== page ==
The last time I saw Joy Division performing was on the second night of the “Factory By Moonlight” mini-residency at West Hampstead’s Moonlight Club (also artfully referencing Maximilien Luce’s late 19th century painting). I spoke briefly to Ian Curtis before the gig, which turned out to be one of the band’s last concerts. He was polite, and came across as rather shy, but probably he was just exhausted, given the band’s work rate and his own physical and emotional problems. Within a few weeks he was dead.

Soon after, the second and final studio album, “Closer” was released. Inevitably, it was seen as a sort of memorial for Curtis, especially given the sleeve’s funereal design (although the image had been selected months earlier). Apart from a couple of uptempo numbers (I am using the term relatively), the songs are melancholic, majestic, and yes, morbid. Whether intentional or not, side two of “Closer” has always reminded me of the mainly instrumental and proto-ambient songs on side two of David Bowie’s “Low” album. (Given that Joy Division’s previous name, Warsaw, owes something to the “Low” track, “Warszawa“, it seems possible that the similarity is deliberate.)

Much has been written about Joy Division over the past 40 years, and a number of commemorative activities are likely in 2020. The band’s presence has been perpetuated not just by the lasting influence of their slim studio output (since bulked out with compilations and live albums) but by the fact that the remaining band members morphed into New Order – one of the most successful bands of the 80s and early 90s who brought electronica to rock music, and rock music to the dance floor.

The other week, my next door neighbour mentioned he had only recently heard “Unknown Pleasures” for the first time – thanks to a playlist recommendation. He hadn’t realised the album was so old, and thought it was a newish release. Hopefully, by now, he has also heard “Closer”.

Next week: Stereolab at Melbourne Zoo

 

 

Brexit Blues (Part II)

Brexit finally came into effect on January 31, 2020 with a transition period due to end on December 31, 2020. It’s still not clear whether key issues such as the post-Brexit trade agreement between the EU and the UK will be completed by then (a major talking point being imports of American chlorinated chicken….). Nor is it clear which other areas of EU laws and standards will survive post-transition. Both of which continue to cause uncertainty for British businesses and local governments that have to operate within and enforce many of these rules. Add to that the recent UK storms and floods, the post-Brexit air of racism and xenophobia, plus the coronavirus outbreak and the resulting drag on global markets and supply chains, and maybe the UK will run out of more than just pasta, yoghurt and chocolate. Perhaps those promised post-Brexit savings of £350m a week really will need to spent on the National Health Service…..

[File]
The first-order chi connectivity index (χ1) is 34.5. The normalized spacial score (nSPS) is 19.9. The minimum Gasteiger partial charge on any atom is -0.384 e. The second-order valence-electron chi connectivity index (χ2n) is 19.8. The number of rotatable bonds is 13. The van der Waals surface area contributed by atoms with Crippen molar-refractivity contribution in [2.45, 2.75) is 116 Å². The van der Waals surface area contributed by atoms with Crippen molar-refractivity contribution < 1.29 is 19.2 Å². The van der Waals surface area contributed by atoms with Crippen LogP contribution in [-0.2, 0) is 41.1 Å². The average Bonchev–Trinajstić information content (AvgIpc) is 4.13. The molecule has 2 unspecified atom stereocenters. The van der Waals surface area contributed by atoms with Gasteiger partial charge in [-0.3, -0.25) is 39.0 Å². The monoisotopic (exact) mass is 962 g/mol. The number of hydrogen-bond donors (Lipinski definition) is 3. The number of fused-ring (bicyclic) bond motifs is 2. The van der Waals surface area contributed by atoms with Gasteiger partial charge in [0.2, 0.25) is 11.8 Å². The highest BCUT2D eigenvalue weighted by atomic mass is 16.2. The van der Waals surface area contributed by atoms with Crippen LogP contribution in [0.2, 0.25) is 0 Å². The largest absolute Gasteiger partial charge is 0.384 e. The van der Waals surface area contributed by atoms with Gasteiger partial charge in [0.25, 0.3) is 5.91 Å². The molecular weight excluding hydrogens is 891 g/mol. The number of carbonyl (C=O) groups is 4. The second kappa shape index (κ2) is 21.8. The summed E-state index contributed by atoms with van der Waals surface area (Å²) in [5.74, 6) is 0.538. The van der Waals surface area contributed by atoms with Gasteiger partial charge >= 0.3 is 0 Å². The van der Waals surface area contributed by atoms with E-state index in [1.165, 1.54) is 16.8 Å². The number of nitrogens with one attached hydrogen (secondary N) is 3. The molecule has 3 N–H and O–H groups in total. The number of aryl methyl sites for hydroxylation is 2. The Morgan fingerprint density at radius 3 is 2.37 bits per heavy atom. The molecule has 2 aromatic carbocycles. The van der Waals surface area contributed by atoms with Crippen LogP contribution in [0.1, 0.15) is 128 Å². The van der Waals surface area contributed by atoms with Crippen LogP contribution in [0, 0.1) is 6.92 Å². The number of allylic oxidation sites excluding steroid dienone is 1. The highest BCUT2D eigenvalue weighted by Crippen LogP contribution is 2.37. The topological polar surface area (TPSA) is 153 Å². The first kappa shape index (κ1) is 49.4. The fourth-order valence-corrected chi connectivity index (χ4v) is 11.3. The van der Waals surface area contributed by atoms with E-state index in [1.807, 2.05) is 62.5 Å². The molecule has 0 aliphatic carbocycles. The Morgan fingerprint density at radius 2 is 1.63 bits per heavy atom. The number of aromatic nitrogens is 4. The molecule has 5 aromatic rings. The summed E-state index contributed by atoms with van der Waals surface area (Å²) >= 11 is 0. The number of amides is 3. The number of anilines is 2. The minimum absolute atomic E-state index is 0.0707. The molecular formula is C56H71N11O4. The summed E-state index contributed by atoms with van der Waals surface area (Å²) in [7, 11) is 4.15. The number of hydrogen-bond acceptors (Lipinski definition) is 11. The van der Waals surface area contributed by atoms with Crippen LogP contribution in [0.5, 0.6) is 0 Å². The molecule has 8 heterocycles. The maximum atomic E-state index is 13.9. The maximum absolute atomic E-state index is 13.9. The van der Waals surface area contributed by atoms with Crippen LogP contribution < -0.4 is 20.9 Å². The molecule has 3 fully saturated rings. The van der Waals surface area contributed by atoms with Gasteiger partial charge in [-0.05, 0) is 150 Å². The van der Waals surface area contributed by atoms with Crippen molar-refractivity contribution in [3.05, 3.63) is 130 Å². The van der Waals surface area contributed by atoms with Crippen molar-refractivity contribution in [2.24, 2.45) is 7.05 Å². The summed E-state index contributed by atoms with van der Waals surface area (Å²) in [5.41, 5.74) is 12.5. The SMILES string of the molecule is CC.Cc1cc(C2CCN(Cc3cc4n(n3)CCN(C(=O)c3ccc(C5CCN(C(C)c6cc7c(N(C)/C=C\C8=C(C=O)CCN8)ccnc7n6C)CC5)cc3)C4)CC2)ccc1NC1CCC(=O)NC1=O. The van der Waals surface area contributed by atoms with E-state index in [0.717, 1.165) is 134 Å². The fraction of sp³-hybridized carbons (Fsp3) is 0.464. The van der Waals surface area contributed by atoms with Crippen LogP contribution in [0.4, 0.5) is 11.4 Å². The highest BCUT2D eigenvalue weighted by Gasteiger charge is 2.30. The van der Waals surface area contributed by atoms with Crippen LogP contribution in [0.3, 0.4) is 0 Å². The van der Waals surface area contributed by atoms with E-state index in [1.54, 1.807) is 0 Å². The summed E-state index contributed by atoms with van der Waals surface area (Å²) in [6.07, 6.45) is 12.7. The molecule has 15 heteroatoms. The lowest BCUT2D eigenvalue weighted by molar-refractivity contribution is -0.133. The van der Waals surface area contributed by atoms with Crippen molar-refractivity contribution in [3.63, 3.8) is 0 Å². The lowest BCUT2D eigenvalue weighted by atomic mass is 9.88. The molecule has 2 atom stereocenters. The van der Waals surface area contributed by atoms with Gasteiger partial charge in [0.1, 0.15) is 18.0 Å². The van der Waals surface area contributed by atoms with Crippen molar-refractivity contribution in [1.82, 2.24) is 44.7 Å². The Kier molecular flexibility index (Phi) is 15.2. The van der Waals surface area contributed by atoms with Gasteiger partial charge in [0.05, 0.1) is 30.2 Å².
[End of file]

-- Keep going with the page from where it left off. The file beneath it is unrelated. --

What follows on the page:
The “Vote Leave” campaign bus, 2016 (Image sourced from Bloomberg)

The seeds of the Brexit debacle were sown in David Cameron’s speech of January, 23 2013. As I wrote last year, that set in motion a series of flawed processes. Despite the protracted Brexit process, it’s now unlikely that the decision to leave will be reversed, especially as the opposition Labour Party has just been trounced at the polls. Instead, Labour continues to beat itself up over the failure of its outgoing leadership either to make a solid case in support of the Remain vote in the 2016 Referendum, or to establish and maintain a clear and coherent policy on Brexit leading right up to the December 2019 General Election. The Conservative Party under Boris Johnson has a huge Parliamentary majority, a fixed 5-year mandate, and a general disregard for traditional cabinet government and the delineation of roles between political advisors and civil servants. We have already seen that any form of dissent or even an alternative perspective will not be tolerated within government or within the Tory party, let alone from independent and non-partisan quarters.

Since that fateful speech of January, 2013, it’s possible to follow a Brexit-related narrative thread in film, TV and fiction. Not all of these accounts are directly about Brexit itself, but when viewed in a wider context, they touch on associated themes of national identity, democracy, political debate, public discourse, xenophobia, anti-elitism, anti-globalism, and broader popular culture.

The earliest such example I can recall is Brian Aldiss’s final novel, “Comfort Zone”, (published in December 2013), while the first truly “Brexit Novel” is probably Jonathan Coe’s “Middle England” (November 2018). Somewhat to be expected, political thrillers and spy novels have also touched on these themes – Andrew Marr’s “Children of the Master” (September 2015, and probably still essential reading for Labour’s current leadership candidates); John Le Carre’s “A Legacy of Spies” (September 2017); John Simpson’s “Moscow, Midnight” (October 2018); and John Lanchester’s “The Wall” (January, 2019). (For another intriguing and contemporary literary context, I highly recommend William Gibson’s introduction to the May 2013 edition of Kinglsey Amis’s “The Alteration”. Plus there’s an essay on the outgoing Labour leader in Amis junior’s collection of non-fiction, “The Rub of Time” published in October 2017.)*

Elsewhere there have been TV dramatisations to remind us how significant, important and forward-looking it was when the UK joined the EEC in 1973 – most notably the chronicling of the Wilson and Heath governments as portrayed in “The Crown”. Even a film like “The Darkest Hour” reveals the love-hate relationship Britain has had with Europe. More distant historical context can be seen in films like “All is True” and “Peterloo”.

No doubt, Brexit will continue to form a backdrop for many a story-teller and film-maker for years to come. And we will inevitably see recent political events re-told and dramatised in future documentaries and dramas. Hopefully, we will be able to view them objectively and gain some new perspective as a result. Meanwhile, the current reality makes it too depressing to contemplate something like “Boris Johnson – Brexit Belongs to Me!”

*Postcript: hot off the press, of course is “Agency”, Willam Gibson’s own alternative reality (combining elements of the “Time Romance” and “Counterfeit World” referenced in “The Alteration”) – I haven’t read it yet, but looking forward (!) to doing so….

Next week: Joy Division and 40+ years of Post-Punk